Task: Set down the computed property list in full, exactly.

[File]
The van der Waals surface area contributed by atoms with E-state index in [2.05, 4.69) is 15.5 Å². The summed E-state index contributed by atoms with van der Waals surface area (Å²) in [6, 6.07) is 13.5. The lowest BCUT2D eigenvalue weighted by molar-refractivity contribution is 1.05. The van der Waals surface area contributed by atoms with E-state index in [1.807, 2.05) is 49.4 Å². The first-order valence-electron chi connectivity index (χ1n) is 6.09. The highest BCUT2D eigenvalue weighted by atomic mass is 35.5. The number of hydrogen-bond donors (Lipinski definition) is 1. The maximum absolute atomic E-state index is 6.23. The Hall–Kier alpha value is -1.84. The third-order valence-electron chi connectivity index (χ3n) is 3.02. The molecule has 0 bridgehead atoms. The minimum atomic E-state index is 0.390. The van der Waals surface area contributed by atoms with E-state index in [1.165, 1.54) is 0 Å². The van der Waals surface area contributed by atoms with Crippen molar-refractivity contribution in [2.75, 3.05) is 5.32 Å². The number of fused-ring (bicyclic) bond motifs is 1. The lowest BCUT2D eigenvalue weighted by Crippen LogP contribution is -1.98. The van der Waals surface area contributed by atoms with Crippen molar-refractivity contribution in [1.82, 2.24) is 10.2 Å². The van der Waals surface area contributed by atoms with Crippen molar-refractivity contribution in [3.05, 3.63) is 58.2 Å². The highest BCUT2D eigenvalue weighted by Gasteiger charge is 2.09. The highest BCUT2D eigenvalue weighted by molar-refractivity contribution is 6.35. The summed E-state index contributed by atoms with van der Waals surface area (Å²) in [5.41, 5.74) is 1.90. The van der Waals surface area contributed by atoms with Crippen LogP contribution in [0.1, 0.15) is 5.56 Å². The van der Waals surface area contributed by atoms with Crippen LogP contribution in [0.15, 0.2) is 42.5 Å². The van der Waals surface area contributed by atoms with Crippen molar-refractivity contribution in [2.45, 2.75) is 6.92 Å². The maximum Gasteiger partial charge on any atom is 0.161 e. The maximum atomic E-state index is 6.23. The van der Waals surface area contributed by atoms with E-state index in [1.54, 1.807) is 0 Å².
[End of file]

The van der Waals surface area contributed by atoms with E-state index in [2.05, 4.69) is 15.5 Å². The summed E-state index contributed by atoms with van der Waals surface area (Å²) in [6, 6.07) is 13.5. The lowest BCUT2D eigenvalue weighted by molar-refractivity contribution is 1.05. The van der Waals surface area contributed by atoms with E-state index in [1.807, 2.05) is 49.4 Å². The first-order valence-electron chi connectivity index (χ1n) is 6.09. The highest BCUT2D eigenvalue weighted by atomic mass is 35.5. The number of hydrogen-bond donors (Lipinski definition) is 1. The maximum absolute atomic E-state index is 6.23. The Hall–Kier alpha value is -1.84. The third-order valence-electron chi connectivity index (χ3n) is 3.02. The molecule has 0 bridgehead atoms. The minimum atomic E-state index is 0.390. The van der Waals surface area contributed by atoms with E-state index in [1.165, 1.54) is 0 Å². The van der Waals surface area contributed by atoms with Crippen molar-refractivity contribution in [2.75, 3.05) is 5.32 Å². The number of fused-ring (bicyclic) bond motifs is 1. The lowest BCUT2D eigenvalue weighted by Crippen LogP contribution is -1.98. The van der Waals surface area contributed by atoms with Crippen molar-refractivity contribution in [1.82, 2.24) is 10.2 Å². The van der Waals surface area contributed by atoms with Crippen molar-refractivity contribution in [3.05, 3.63) is 58.2 Å². The highest BCUT2D eigenvalue weighted by Gasteiger charge is 2.09. The highest BCUT2D eigenvalue weighted by molar-refractivity contribution is 6.35. The summed E-state index contributed by atoms with van der Waals surface area (Å²) in [5.41, 5.74) is 1.90. The van der Waals surface area contributed by atoms with Crippen LogP contribution in [0.1, 0.15) is 5.56 Å². The van der Waals surface area contributed by atoms with Crippen LogP contribution in [0.15, 0.2) is 42.5 Å². The van der Waals surface area contributed by atoms with Crippen molar-refractivity contribution in [2.45, 2.75) is 6.92 Å². The maximum Gasteiger partial charge on any atom is 0.161 e. The maximum atomic E-state index is 6.23. The van der Waals surface area contributed by atoms with E-state index in [1.54, 1.807) is 0 Å².